The United States and Iran, in conjunction with the P5+1 world powers, have struck a historic accord that paves the way for a final settlement of the long-running dispute over Iran’s nuclear program. On the fourth day of the most recent round of talks, in bargaining that lasted until 3 am, the P5+1 and Iran concluded an interim agreement, as widely expected, to freeze Iran’s nuclear program at roughly its current state. In exchange, the United States and the P5+1 have agreed on a modest but significant relaxation of economic sanctions on Iran. The next step, which the parties expect to take up to six months, is to complete a deal in which an end to sanctions is exchanged for a continued freeze and partial rollback of Iran’s program, in a way—guaranteed by more intrusive inspections by the International Atomic Energy Agency (IAEA)—that provides clear assurances that Iran is not on the path toward nuclear weapons.
The substance of the accord reached in Geneva is a breakthrough, but the politics of the agreement is equally important. President Obama and Secretary of State Kerry signed the deal in explicit, full-frontal defiance of American hawks, neoconservatives and hardliners, the Israel lobby, and anti-Iran partisans in Congress. Foreign Minister Javad Zarif and his team, backed by President Hassan Rouhani—elected in June with a mandate to do exactly this—have similarly defied their own country’s hardliners and skeptics, led by the Islamic Revolutionary Guard Corps and by what Zarif calls Iran’s own Tea Party. And the United States struck the deal despite outright hostility, bordering on hysteria, from its two chief allies in the Middle East, Israel and Saudi Arabia.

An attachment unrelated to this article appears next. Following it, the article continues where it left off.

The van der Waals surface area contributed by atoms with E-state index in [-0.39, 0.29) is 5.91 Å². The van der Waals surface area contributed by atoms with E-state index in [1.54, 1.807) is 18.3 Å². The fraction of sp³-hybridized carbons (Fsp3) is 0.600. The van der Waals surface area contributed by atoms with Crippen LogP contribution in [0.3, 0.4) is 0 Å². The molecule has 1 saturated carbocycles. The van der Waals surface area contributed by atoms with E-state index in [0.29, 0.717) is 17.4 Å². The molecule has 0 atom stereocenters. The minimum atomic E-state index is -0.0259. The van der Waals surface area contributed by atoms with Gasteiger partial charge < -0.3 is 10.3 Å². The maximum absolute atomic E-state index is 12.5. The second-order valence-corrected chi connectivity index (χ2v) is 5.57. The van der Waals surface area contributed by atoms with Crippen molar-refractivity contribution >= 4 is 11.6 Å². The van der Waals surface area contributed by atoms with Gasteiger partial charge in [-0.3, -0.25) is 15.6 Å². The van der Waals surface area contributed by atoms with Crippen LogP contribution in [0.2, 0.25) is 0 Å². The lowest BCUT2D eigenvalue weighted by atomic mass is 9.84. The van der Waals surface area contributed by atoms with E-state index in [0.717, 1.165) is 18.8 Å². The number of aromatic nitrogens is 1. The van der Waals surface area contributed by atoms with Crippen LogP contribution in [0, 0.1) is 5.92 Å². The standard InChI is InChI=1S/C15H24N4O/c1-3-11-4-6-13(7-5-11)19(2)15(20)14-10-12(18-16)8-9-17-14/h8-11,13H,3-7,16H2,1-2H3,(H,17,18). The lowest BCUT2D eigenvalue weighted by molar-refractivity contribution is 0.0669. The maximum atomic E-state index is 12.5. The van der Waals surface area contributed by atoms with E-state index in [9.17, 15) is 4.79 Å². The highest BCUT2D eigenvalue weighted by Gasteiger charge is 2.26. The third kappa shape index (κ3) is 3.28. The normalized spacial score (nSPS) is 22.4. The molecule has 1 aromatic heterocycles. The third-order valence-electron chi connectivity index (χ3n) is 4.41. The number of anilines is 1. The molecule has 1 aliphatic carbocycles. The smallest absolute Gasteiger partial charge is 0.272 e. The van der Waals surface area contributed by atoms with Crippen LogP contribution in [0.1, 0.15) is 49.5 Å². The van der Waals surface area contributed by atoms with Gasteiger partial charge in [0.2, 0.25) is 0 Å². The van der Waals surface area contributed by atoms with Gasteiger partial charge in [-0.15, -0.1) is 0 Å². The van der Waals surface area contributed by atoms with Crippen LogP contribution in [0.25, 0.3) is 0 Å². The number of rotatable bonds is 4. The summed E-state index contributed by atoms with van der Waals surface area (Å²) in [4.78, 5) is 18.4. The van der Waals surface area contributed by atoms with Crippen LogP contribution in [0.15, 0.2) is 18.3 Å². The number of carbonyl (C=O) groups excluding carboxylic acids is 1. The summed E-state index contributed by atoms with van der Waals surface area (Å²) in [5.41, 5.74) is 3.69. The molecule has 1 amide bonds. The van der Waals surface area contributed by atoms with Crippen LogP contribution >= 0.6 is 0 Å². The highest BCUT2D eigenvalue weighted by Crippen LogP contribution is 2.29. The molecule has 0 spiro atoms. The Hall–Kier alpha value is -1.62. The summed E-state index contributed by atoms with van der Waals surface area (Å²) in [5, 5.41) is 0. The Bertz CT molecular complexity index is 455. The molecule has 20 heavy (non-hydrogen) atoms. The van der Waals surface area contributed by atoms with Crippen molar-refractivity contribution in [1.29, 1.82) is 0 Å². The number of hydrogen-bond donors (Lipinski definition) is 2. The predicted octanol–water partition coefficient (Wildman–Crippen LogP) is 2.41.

According to the terms of the agreement, Iran has agreed to halt all uranium enrichment above the range of 3.5 to 5 percent purity, which is low-enriched, fuel-grade uranium. Its stockpile of medium-enriched, 20 percent purity uranium will be neutralized by conversion into a product that cannot be used for weapons. It will not produce any new centrifuges except those needed to replace ones that break down, and it will not start spinning those now in place, including advanced centrifuges, that aren’t currently in use. It will not add to its current stockpile of low-enriched uranium, either, although it can continue to refine uranium to 5 percent purity as long as some of it is converted to fuel rods and other, nonmilitary product. Its heavy water reactor at Arak, which could produce material to process into plutonium, will be frozen. And Iran has agreed to far more intrusive IAEA inspections, including daily inspections at Natanz and at the underground facility at Fordow.
Both President Rouhani and Ayatollah Ali Khamenei, the supreme leader, have endorsed the accord, in part because for the first time the United States and the P5+1 have tacitly recognized Iran’s right to enrich uranium under the terms of the Nonproliferation Treaty, which Iran has signed, by agreeing to permit Iran’s continuing enrichment to 5 percent. Rouhani said that the deal seals Iran’s “nuclear rights,” and, according to Al Arabiya, Khamenei said: “The nuclear negotiating team should be thanked and appreciated for this achievement. God’s grace and the support of the Iranian nation were the reasons behind this success.”
Obama, speaking from the White House early Sunday, said:
While today’s announcement is just a first step, it achieves a great deal. For the first time in nearly a decade, we have halted the progress of the Iranian nuclear program, and key parts of the program will be rolled back. Iran has committed to halting certain levels of enrichment, and neutralizing part of its stockpile. Iran cannot use its next-generation centrifuges—which are used for enriching uranium. Iran cannot install or start up new centrifuges, and its production of centrifuges will be limited. Iran will halt work at its plutonium reactor. And new inspections will provide extensive access to Iran’s nuclear facilities, and allow the international community to verify whether Iran is keeping its commitments.